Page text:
Lot

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Lot

In sales, a parcel or single article that is the subject matter of a separate sale or delivery, irrespective of whether or not it is adequate to perform the contract. In the Securities and commodities market, a specific number of shares or a particular quantity of a commodity specified for trading. In the law of real estate, one of several parcels into which real property is divided.

A lot is ordinarily one of several contiguous pieces of land of which a block is composed. Real property is commonly described in terms of lot and block numbers on recorded maps and plats.

LOT. Anything on which depends the accidental determination of a right by which we acquire or lose something; or it is that which fortuitously determines what we are to acquire. When it can be certainly known what are our rights, we ought never to resort to a decision by lot; but when it is impossible to tell what actually belong to us, as if an estate is divided into three parts and one part given to each of three persons, the proper way to ascertain each one's part is to draw lots. Wolff, Dr. &c., de la Nat. Sec. 669.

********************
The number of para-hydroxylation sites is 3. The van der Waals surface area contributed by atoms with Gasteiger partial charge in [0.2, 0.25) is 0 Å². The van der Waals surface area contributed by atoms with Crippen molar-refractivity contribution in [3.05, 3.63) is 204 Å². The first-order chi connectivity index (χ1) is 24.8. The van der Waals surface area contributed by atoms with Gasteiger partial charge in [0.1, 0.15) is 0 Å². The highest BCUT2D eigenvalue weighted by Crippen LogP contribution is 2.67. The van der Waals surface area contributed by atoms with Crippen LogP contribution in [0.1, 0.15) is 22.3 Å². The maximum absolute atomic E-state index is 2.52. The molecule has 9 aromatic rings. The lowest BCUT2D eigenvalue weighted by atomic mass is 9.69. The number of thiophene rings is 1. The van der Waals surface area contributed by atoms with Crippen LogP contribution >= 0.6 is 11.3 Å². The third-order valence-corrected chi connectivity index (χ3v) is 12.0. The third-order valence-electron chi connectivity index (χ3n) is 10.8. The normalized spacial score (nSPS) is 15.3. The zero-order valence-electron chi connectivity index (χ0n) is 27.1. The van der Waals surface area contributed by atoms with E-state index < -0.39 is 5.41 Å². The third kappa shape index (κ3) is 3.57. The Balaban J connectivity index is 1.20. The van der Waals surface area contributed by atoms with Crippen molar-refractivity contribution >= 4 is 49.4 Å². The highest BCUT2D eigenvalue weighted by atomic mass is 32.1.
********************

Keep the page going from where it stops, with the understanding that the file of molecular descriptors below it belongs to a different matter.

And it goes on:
References in periodicals archive ?
While it is possible that the reference to lots suggested some form of voting, some scripture scholars argue that it referred to the Old Testament practice of casting lots, where stones with names on them were put in a vessel, which was then shaken until one fell out.
The custom of casting lots instead underscored the essential equality of colleagues in a magistracy by placing them on the same footing in any division, no matter what the vote had been to elect them.
The massacre had been plotted by the king's chief minister, Haman, and the date decided by casting lots (purim).
Then they crucified him and divided his garments by casting lots for them to see what each should take.